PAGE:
Smoking Lavender: Is it a Safer Alternative to Tobacco?

by Kat Austin September 15, 2023 7 min read

Smoking Lavender: Is it a Safer Alternative to Tobacco? - Vida Optima™

If you're here, you've probably heard whispers about an unconventional trend: smoking lavender. It's an intriguing idea, isn't it? But before you light up that lavender, let's dive into the details: Can you smoke lavender, and is it a safer alternative to tobacco? 

We’ll take it from the top:

Table of Contents
Can You Smoke Lavender?
Is Smoking Lavender Safe?
Is Smoking Lavender Safer Than Tobacco?
Benefits of Smoking Lavender
How to Smoke Lavender
Other Smoking Herbs That Aren’t Tobacco

Key Takeaways

  • Smoking lavender can provide a mild, relaxing experience without the addictive properties of tobacco.
  • It's not a high, but a soothing way to unwind and enjoy the benefits of aromatherapy.
  • Remember to use it in moderation, and opt for high-quality lavender for the best results.

Can You Smoke Lavender?

Dried lavender and bentonite clay in apothecary jars sold at herbal supply shop

Lavender, scientifically known as Lavandula, is a flowering plant that's native to the Mediterranean region. It's famous for its lovely purple flowers and calming aroma. 

Lavender enthusiasts claim that inhaling lavender smoke can induce a sense of relaxation and calm. It's not about chasing a high, but rather a gentle way to unwind and de-stress. Many people use it as an alternative herb to help them stop smoking tobacco, while others add it to cannabis to enhance the smoking experience. 

So, the answer is yes–you can smoke lavender, but should you?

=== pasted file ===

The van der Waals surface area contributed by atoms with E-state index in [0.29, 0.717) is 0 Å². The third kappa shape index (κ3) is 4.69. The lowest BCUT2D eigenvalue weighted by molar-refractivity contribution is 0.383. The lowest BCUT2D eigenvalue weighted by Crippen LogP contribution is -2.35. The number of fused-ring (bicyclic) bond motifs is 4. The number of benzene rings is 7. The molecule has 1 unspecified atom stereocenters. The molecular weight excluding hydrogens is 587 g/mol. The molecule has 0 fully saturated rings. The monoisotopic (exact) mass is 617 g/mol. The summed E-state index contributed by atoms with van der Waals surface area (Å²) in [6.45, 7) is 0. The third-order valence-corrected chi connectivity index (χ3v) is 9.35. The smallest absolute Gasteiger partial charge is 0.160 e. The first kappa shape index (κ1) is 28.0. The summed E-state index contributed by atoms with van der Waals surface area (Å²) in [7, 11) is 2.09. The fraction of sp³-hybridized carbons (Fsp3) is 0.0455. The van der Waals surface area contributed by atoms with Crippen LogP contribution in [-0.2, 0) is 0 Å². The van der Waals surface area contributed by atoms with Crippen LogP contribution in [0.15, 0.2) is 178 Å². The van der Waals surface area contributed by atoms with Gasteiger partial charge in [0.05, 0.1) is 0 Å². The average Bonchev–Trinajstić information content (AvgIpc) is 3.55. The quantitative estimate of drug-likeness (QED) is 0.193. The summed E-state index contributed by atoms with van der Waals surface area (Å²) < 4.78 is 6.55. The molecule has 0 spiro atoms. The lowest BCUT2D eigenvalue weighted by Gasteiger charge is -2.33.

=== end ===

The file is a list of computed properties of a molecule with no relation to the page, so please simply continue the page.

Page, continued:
Is Smoking Lavender Safe?

The next most important question is “Is it safe to smoke Lavender?”, because just because you can, doesn’t always mean you should. The answer is both yes and no–as far as smokeable herbs are concerned, Lavender is safe. In other words, it’s not going to produce any serious and immediate side effects like smoking a noxious weed would. 

However, it’s important to note that smoking anything comes with some level of risk. The process of burning herb and inhaling smoke releases toxins and moves them through the lungs. This is true for tobacco, cannabis, and all other smoking herbs

Some people claim that vaping helps to reduce this risk–though the jury is still out on this notion. 

Is Smoking Lavender Safer Than Tobacco?

In general, there’s no evidence to help us compare the effects of smoking tobacco to the effects of smoking lavender. We can’t say if one is safer than the other–but we can say that high-quality, fresh lavender doesn’t contain all of the other chemicals other than tobacco found in traditional cigarettes.

Some (but definitely not all) of the chemicals found in cigarettes include:

  • Nicotine
  • Formaldehyde
  • Ammonia
  • Arsenic
  • Benzene
  • Acetone
  • Tar
  • Vinyl
  • Chloride
  • Lead
  • Ammonia